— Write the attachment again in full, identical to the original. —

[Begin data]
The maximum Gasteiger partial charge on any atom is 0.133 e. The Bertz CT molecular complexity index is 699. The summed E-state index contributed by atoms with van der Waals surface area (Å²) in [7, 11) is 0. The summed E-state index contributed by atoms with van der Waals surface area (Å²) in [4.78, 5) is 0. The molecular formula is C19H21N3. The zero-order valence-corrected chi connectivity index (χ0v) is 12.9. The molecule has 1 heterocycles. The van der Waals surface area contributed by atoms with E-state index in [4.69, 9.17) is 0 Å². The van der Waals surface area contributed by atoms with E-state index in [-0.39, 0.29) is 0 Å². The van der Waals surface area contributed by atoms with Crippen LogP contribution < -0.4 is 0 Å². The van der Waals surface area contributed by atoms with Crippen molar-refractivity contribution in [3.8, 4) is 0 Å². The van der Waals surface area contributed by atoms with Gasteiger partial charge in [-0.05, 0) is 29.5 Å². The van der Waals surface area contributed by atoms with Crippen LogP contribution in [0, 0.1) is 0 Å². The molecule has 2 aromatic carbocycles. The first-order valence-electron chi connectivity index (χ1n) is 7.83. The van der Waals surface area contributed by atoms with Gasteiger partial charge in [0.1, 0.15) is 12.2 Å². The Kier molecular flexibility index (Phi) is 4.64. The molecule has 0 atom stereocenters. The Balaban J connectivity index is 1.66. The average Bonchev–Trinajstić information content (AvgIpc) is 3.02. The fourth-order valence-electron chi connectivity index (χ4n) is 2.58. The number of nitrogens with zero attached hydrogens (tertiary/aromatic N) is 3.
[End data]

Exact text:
The maximum Gasteiger partial charge on any atom is 0.133 e. The Bertz CT molecular complexity index is 699. The summed E-state index contributed by atoms with van der Waals surface area (Å²) in [7, 11) is 0. The summed E-state index contributed by atoms with van der Waals surface area (Å²) in [4.78, 5) is 0. The molecular formula is C19H21N3. The zero-order valence-corrected chi connectivity index (χ0v) is 12.9. The molecule has 1 heterocycles. The van der Waals surface area contributed by atoms with E-state index in [4.69, 9.17) is 0 Å². The van der Waals surface area contributed by atoms with E-state index in [-0.39, 0.29) is 0 Å². The van der Waals surface area contributed by atoms with Crippen LogP contribution < -0.4 is 0 Å². The van der Waals surface area contributed by atoms with Crippen molar-refractivity contribution in [3.8, 4) is 0 Å². The van der Waals surface area contributed by atoms with Gasteiger partial charge in [-0.05, 0) is 29.5 Å². The van der Waals surface area contributed by atoms with Crippen LogP contribution in [0, 0.1) is 0 Å². The molecule has 2 aromatic carbocycles. The first-order valence-electron chi connectivity index (χ1n) is 7.83. The van der Waals surface area contributed by atoms with Gasteiger partial charge in [0.1, 0.15) is 12.2 Å². The Kier molecular flexibility index (Phi) is 4.64. The molecule has 0 atom stereocenters. The Balaban J connectivity index is 1.66. The average Bonchev–Trinajstić information content (AvgIpc) is 3.02. The fourth-order valence-electron chi connectivity index (χ4n) is 2.58. The number of nitrogens with zero attached hydrogens (tertiary/aromatic N) is 3.